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  • Country
  • Volcanic Region
  • Primary Volcano Type
  • Last Known Eruption
  • 4.692°S
  • 149.5°E

  • 368 m
    1207 ft

  • 252030
  • Latitude
  • Longitude

  • Summit

  • Volcano

The Global Volcanism Program has no activity reports for Garove.

The Global Volcanism Program has no Weekly Reports available for Garove.

The Global Volcanism Program has no Bulletin Reports available for Garove.

Basic Data

Volcano Number

Last Known Eruption



Unknown - Evidence Credible

368 m / 1207 ft


Volcano Types

Pyroclastic cone(s)

Rock Types

Andesite / Basaltic Andesite
Basalt / Picro-Basalt

Tectonic Setting

Subduction zone
Oceanic crust (< 15 km)


Within 5 km
Within 10 km
Within 30 km
Within 100 km

Geological Summary

Garove is the largest of the Witu Islands, which lie north of New Britain. The low, 12-km-wide elongated island is cut by a 5-km-wide caldera that is flooded by the sea through a narrow breach on the southern side of the island, forming Johann Albrecht harbor. The steep-sided caldera walls rise 100-150 m above the sea. Satellitic cones were constructed along the NE and SW coasts. No historical eruptions are known, but the preservation of fresh lava flow structures on the NW coast suggests an age as young as a few hundred years (Johnson and Blake, 1972). Fisher (1957) noted four thermal areas and a solfatara on the island.


The following references have all been used during the compilation of data for this volcano, it is not a comprehensive bibliography.

Binns R A, Brodie P, Fulton R, Mapham B, Park S-H, Parr J M, Pinto A, Rees C, Subandrio A, Thomas S, Wama J, Whiting R, 2002. Exploration and Mining Report 939C (Final Cruise Report, RV Franklin, FR-02/2002, “BISMARCK-2002”): Submarine Hydrothermal and Volcanic Activity in the Western Bismarck Island Arc, Papua New Guinea. CSIRO Division of Exploration and Mining, Australia.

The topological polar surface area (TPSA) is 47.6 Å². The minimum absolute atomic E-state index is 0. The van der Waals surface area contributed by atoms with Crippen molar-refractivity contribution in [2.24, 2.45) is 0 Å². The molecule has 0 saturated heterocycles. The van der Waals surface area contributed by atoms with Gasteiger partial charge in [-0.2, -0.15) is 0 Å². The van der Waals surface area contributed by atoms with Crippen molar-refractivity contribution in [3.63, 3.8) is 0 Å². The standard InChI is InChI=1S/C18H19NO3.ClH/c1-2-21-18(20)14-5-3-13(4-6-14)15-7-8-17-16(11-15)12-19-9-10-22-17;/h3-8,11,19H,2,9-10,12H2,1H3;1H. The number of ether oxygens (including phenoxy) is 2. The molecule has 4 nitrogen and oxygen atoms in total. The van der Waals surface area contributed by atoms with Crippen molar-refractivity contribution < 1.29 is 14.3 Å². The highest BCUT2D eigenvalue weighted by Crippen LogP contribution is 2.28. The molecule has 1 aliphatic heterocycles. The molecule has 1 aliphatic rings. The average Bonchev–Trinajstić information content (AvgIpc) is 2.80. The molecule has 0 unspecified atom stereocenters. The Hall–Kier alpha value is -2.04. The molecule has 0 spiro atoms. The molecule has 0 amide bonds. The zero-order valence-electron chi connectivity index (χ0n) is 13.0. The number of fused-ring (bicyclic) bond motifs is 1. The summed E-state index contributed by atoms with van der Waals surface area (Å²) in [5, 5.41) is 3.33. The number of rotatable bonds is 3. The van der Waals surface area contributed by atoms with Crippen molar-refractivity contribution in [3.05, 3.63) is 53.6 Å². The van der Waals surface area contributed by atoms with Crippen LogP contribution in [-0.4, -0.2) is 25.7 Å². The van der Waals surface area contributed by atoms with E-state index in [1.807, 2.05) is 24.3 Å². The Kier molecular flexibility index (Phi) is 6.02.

Cooke R J S, Baldwin J T, Sprod T J, 1976. Recent volcanoes and mineralization in Papua New Guinea. 25th Internatl Geol Cong, Sydney, Excur Guide, 53: 1-30.

Fisher N H, 1957. Melanesia. Catalog of Active Volcanoes of the World and Solfatara Fields, Rome: IAVCEI, 5: 1-105.

Johnson R W, Arculus R J, 1978. Volcanic rocks of the Witu Islands, Papua New Guinea: the origin of magmas above the deepest part of the New Britain Benioff zone. Bull Volc, 41: 609-655.

Johnson R W, Blake D H, 1972. The Cape Hoskins area, southern Willaumez Peninsula, the Witu Islands, and associated volcanic centres, New Britain: volcanic geology and petrology. Aust Bur Min Resour Geol Geophys Rec, 1972/133: 1-102.

Silver E, Day S, Ward S, Hoffmann G, Llanes P, Driscoll N, Appelgate B, Saunders S, 2009. Volcano collapse and tsunami generation in the Bismarck Volcanic Arc, Papua New Guinea. J Volc Geotherm Res, 186: 210-222.

The Global Volcanism Program is not aware of any Holocene eruptions from Garove. If this volcano has had large eruptions (VEI >= 4) prior to 10,000 years ago, information might be found on the Garove page in the LaMEVE (Large Magnitude Explosive Volcanic Eruptions) database, a part of the Volcano Global Risk Identification and Analysis Project (VOGRIPA).

This compilation of synonyms and subsidiary features may not be comprehensive. Features are organized into four major categories: Cones, Craters, Domes, and Thermal Features. Synonyms of features appear indented below the primary name. In some cases additional feature type, elevation, or location details are provided.


Vitu | Witu | Widu | Deslacs Island


Feature Name Feature Type Elevation Latitude Longitude